Contribution of Ictal Source Imaging for Localizing Seizure Onset Zone in Patients With Focal Epilepsy

Shuai Ye, Lin Yang, Yunfeng Lu, Michal T. Kucewicz, Benjamin Brinkmann, Cindy Nelson, Abbas Sohrabpour, Gregory A. Worrell, Bin He

Research output: Contribution to journalArticlepeer-review

1 Scopus citations


Objective To determine whether seizure onset zone (SOZ) can be localized accurately prior to surgical planning in patients with focal epilepsy, we performed noninvasive EEG recordings and source localization analyses on 39 patients.MethodsIn 39 patients with focal epilepsy, we recorded and extracted 138 seizures and 1,325 interictal epileptic discharges using high-density EEG. We investigated a novel approach for directly imaging sources of seizures and interictal spikes from high-density EEG recordings, and rigorously validated it for noninvasive localization of SOZ determined from intracranial EEG findings and surgical resection volume. Conventional source imaging analyses were also performed for comparison.ResultsIctal source imaging showed a concordance rate of 95% when compared to intracranial EEG or resection results. The average distance from estimation to seizure onset (intracranial) electrodes is 1.35 cm in patients with concordant results, and 0.74 cm to surgical resection boundary in patients with successful surgery. About 41% of the patients were found to have multiple types of interictal activities; coincidentally, a lower concordance rate and a significantly worse performance in localizing SOZ were observed in these patients.ConclusionNoninvasive ictal source imaging with high-density EEG recording can provide highly concordant results with clinical decisions obtained by invasive monitoring or confirmed by resective surgery. By means of direct seizure imaging using high-density scalp EEG recordings, the added value of ictal source imaging is particularly high in patients with complex interictal activity patterns, who may represent the most challenging cases with poor prognosis.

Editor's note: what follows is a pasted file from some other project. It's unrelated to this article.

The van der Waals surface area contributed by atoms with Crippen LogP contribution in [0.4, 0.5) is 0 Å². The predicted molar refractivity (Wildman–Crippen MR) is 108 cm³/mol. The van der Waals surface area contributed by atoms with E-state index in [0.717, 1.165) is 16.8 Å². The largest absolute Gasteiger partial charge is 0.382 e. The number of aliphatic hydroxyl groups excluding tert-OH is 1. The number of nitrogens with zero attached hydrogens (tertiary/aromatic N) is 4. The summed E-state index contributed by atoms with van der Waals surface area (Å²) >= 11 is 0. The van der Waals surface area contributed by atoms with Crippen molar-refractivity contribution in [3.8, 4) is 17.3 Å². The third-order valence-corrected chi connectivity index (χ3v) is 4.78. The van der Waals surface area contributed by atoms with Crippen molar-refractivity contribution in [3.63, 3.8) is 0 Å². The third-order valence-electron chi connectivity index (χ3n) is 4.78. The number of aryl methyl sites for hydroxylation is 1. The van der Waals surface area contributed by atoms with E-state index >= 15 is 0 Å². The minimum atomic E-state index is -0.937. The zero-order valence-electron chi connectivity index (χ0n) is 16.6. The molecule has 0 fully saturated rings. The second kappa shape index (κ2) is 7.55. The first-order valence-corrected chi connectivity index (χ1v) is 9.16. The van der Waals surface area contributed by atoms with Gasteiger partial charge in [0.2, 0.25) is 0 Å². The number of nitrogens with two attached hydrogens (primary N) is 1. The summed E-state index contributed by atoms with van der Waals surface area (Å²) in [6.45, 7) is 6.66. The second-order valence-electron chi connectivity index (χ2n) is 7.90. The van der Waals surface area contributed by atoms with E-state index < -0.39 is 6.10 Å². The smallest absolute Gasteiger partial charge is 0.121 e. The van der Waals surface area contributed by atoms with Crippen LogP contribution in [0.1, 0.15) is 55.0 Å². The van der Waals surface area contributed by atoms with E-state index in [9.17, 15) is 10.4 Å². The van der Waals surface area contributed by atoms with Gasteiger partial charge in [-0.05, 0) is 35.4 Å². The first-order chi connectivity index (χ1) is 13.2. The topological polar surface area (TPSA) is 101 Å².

Original languageEnglish (US)
Pages (from-to)E366-E375
Issue number3
StatePublished - Jan 19 2021

ASJC Scopus subject areas

  • Clinical Neurology


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